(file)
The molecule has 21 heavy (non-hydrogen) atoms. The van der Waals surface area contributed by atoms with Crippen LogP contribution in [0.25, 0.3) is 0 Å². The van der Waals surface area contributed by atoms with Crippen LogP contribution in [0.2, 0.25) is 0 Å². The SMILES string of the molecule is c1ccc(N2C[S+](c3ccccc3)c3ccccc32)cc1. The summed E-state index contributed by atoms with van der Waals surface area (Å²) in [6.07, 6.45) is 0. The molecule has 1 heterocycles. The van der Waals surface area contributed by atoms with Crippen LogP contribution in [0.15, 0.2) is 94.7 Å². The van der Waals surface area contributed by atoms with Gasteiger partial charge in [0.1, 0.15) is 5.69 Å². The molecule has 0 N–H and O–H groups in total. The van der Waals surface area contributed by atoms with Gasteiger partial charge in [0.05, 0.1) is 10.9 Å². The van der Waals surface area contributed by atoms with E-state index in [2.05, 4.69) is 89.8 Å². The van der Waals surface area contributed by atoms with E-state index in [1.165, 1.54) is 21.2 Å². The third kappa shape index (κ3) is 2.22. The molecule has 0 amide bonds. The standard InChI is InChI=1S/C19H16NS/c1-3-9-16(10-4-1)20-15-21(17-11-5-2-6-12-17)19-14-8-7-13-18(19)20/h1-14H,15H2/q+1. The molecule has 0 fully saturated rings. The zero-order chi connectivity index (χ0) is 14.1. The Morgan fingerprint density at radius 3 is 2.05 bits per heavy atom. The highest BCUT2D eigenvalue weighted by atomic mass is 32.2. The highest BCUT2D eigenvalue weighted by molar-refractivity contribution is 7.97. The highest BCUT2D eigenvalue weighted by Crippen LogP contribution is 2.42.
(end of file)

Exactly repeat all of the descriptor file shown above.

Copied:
The molecule has 21 heavy (non-hydrogen) atoms. The van der Waals surface area contributed by atoms with Crippen LogP contribution in [0.25, 0.3) is 0 Å². The van der Waals surface area contributed by atoms with Crippen LogP contribution in [0.2, 0.25) is 0 Å². The SMILES string of the molecule is c1ccc(N2C[S+](c3ccccc3)c3ccccc32)cc1. The summed E-state index contributed by atoms with van der Waals surface area (Å²) in [6.07, 6.45) is 0. The molecule has 1 heterocycles. The van der Waals surface area contributed by atoms with Crippen LogP contribution in [0.15, 0.2) is 94.7 Å². The van der Waals surface area contributed by atoms with Gasteiger partial charge in [0.1, 0.15) is 5.69 Å². The molecule has 0 N–H and O–H groups in total. The van der Waals surface area contributed by atoms with Gasteiger partial charge in [0.05, 0.1) is 10.9 Å². The van der Waals surface area contributed by atoms with E-state index in [2.05, 4.69) is 89.8 Å². The van der Waals surface area contributed by atoms with E-state index in [1.165, 1.54) is 21.2 Å². The third kappa shape index (κ3) is 2.22. The molecule has 0 amide bonds. The standard InChI is InChI=1S/C19H16NS/c1-3-9-16(10-4-1)20-15-21(17-11-5-2-6-12-17)19-14-8-7-13-18(19)20/h1-14H,15H2/q+1. The molecule has 0 fully saturated rings. The zero-order chi connectivity index (χ0) is 14.1. The Morgan fingerprint density at radius 3 is 2.05 bits per heavy atom. The highest BCUT2D eigenvalue weighted by atomic mass is 32.2. The highest BCUT2D eigenvalue weighted by molar-refractivity contribution is 7.97. The highest BCUT2D eigenvalue weighted by Crippen LogP contribution is 2.42.